(Reuters) - Salesforce.com Inc (CRM.N) posted a quarterly profit that topped Wall Street targets on Wednesday fueled by growth in its cloud-based sales and marketing software.
Shares of the company, which have risen nearly 14 percent this year, were up slightly at $117 in extended trading.
The San Francisco-based company has benefited from the growing trend among companies switching to cloud-based services due to lower costs and high level of scalability.
Revenue from Sales Cloud, its flagship product which allows companies to store data, monitor progress and simplify business processes, rose nearly 16 percent to $931.8 million.
Sales Cloud is the largest contributor to the company’s subscription and support revenue. Salesforce Chief Operating Officer Keith Block told Reuters that growth was “driven by accelerating demand and execution across every industry that we’re in.”
Subscription and support revenue, which accounts for more than half of the total revenue, rose nearly 26 percent to $2.66 billion, beating the average analyst estimate of $2.59 billion, according to Thomson Reuters I/B/E/S.
Salesforce forecast first-quarter adjusted profit of 43 cents to 44 cents per share and revenue of $2.93 billion to $2.94 billion. Analysts on average were expecting a profit of 37 cents per share on revenue of $2.9 billion for the first quarter, according to Thomson Reuters I/B/E/S.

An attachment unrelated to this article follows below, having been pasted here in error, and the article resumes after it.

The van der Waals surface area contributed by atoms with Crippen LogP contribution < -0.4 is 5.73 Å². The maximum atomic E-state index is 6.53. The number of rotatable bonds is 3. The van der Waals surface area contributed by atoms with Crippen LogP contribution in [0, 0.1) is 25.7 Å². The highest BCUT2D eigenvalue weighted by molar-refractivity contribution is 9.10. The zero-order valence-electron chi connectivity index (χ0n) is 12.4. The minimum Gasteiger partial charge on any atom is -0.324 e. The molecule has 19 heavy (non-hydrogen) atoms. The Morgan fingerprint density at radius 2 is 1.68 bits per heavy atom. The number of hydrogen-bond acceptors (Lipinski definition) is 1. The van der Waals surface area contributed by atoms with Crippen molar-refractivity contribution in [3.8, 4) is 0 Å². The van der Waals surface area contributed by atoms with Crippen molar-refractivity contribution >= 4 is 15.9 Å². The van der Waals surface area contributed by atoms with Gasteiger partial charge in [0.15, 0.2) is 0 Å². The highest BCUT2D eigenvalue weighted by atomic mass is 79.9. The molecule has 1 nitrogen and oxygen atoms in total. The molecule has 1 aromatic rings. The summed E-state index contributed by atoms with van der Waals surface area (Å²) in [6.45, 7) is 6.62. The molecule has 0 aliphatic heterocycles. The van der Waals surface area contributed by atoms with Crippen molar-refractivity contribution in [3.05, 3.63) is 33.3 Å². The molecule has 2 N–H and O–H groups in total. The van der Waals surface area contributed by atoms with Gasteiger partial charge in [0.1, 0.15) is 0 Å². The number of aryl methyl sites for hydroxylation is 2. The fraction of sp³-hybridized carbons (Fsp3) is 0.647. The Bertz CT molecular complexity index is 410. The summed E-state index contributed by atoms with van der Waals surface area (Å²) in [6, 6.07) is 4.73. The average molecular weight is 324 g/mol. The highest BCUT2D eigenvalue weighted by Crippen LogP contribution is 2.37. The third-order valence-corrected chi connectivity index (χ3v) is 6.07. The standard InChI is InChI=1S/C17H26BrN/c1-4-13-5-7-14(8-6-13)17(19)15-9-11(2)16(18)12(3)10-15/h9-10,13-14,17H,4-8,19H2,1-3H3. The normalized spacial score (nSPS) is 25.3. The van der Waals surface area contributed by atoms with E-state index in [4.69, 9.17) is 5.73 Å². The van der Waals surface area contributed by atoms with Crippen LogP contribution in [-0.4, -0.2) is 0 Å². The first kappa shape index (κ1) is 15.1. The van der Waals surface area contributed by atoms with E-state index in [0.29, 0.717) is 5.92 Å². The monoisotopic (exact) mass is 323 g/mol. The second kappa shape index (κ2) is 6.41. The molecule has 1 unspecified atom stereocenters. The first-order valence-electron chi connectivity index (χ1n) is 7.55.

The company’s outlook for the year ahead reflects a bump courtesy of the new U.S. tax laws, Salesforce Chief Financial officer Mark Hawkins told Reuters. “That definitely is a favorable effect with that rate change,” he said.
Salesforce’s deferred revenue, which is used by subscription-based software businesses to measure future business, rose 28 percent year-over-year to $7.09 billion, beating analysts’ average expectations of $6.7 billion, according to financial and data analytics firm FactSet.
The company reported a net income of about $67.6 million, or 9 cents per share, in the fourth quarter ended Jan. 31, compared with a loss of $51.4 million, or 7 cents per share, a year earlier.
Total revenue rose 24.3 percent to $2.85 billion. Analysts on average were expecting a profit of 33 cents per share and revenue of $2.81 billion.
Salesforce holds more than 18 percent of the global customer relationship management software market, followed by Oracle with 9.4 percent, according to 2016 figures provided by research firm IDC.
The company can still grow by taking business from competitors and it is operating in an expanding market, said Joe Tenebruso, analyst with the Motley Fool.
“Salesforce is iterating faster than their competitors, and they’re continuing to take share,” Tenebruso said. “They’re able to integrate the latest tech offerings, such as artificial intelligence, without the need of their customers to purchase new hardware, which is a powerful advantage.”
Excluding items, the company earned 35 cents per share.
Reporting by Salvador Rodriguez in San Francisco and Laharee Chatterjee in Bengaluru; Reporting by Salvador Rodriguez in San Francisco; Editing by Arun Koyyur and Lisa Shumaker